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Designing justice: a critical analysis of intellectual property rights within the fashion industry.

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Designers are those individuals within our society with a desire and drive to create. In general designers can be found in all facets of industry and good designers (and ultimately good designs) are the very backbone upon a successful business is built. Designers are required to marry practical knowledge with artistic ability and we are reliant on their skills and to turn abstract ideas into formal designs for everything from the groceries we purchase, the cars we drive and of course, the clothes we wear. Whilst there is no definitive delineation of what a fashion design is, generally fashion designs relate to the creation of designs that focus on clothing, apparel and accessories. The style and functionality of the end products rest firmly within particular time frames, economic and socio-cultural environments within which particular designers find themselves. Accordingly the fashion design industry is never one that stagnates but rather is one that is constantly evolving. In South Africa, the fashion industry is blossoming. As an emerging economy, it is important to create opportunities and not barriers for entry into particular sectors for emerging entrepreneurs. The entire fabric of the fashion industry has certainly changed over time and these changes have brought an increased focus on issues of copying and counterfeiting. It is the contention of some in the industry that there is a need for stricter protection of the actual design in and of itself. Using intellectual property rights as a means of protecting fashion designs is very fitting as every new design begins with an idea, which then evolves, though a process of creative engagement and application of skill and labour to become the final original end product. Designers seeking to protect their designs would need to consider the provisions of the Copyright Act, the Designs Act and the Trade Marks Act. These Acts may in some instances provide a means for protect the actual design incidentally, i.e. by protecting the designer‟s rights in relation to reputation and goodwill associated with the goods whilst in others may afford protection to the design itself. The focus of this research will be a discussion of the legal mechanisms available to fashion designers in South Africa for the protection of their designs using their intellectual property rights and an assessment of whether the fashion industry is in need a stronger intellectual property regime than the current one.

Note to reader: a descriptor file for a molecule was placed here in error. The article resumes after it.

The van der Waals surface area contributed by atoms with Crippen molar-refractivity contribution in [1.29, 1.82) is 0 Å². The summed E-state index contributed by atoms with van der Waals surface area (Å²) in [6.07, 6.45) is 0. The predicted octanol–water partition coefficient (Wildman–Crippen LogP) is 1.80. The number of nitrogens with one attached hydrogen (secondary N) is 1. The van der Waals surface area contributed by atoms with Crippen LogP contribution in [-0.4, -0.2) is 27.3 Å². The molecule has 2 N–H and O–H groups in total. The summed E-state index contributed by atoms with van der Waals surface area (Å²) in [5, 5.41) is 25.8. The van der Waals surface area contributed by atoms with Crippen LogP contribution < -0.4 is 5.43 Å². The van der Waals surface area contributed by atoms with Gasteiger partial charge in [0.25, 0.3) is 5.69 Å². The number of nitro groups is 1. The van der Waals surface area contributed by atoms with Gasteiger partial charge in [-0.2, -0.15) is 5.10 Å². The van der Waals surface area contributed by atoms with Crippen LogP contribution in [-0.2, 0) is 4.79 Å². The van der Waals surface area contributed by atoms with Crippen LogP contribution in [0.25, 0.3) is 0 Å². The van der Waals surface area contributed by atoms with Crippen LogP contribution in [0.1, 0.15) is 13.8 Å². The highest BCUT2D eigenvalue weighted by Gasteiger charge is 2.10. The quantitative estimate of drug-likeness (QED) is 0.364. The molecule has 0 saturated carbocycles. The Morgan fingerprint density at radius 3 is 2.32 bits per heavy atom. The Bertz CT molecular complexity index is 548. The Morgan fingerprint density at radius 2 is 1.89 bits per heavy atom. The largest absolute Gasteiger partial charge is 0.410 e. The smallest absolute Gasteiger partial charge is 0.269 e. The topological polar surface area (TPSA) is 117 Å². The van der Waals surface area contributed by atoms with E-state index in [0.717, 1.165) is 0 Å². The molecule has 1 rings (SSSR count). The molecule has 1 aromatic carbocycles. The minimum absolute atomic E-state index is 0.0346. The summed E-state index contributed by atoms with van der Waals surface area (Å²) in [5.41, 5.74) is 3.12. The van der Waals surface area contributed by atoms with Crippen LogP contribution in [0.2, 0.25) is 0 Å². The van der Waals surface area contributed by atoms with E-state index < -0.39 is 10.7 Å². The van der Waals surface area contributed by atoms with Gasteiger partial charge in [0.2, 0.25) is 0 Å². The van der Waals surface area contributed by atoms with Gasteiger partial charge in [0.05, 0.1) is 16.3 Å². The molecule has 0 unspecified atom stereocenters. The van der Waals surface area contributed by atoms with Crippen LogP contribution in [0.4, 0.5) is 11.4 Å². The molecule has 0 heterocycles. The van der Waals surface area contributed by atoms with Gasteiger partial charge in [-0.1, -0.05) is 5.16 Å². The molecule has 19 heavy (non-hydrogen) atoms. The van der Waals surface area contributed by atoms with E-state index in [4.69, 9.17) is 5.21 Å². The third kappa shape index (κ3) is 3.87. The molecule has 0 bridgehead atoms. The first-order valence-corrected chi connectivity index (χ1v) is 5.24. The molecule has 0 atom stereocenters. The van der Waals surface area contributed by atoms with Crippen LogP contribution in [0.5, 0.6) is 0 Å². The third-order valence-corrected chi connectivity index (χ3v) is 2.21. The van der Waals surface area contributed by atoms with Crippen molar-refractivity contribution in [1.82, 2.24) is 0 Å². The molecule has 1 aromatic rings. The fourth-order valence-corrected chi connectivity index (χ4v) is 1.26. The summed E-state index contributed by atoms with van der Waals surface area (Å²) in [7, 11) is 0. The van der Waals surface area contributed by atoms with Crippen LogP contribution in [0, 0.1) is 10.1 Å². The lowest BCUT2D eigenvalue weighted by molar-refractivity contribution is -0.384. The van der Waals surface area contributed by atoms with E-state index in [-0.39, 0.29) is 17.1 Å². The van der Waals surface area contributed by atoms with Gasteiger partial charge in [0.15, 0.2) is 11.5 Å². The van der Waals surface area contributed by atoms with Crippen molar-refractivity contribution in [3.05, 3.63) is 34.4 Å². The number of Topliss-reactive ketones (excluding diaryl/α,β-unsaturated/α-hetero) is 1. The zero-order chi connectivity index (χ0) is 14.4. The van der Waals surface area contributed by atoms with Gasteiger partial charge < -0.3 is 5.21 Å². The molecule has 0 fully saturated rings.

Master of Laws in Business Law. University of KwaZulu-Natal, Howard College 2016.


Intellectual property--South Africa., Retail trade--Law and legislation--South Africa., Retail trade--Ownership--South Africa., Design protection--South Africa., Theses--Law., Fashion industry.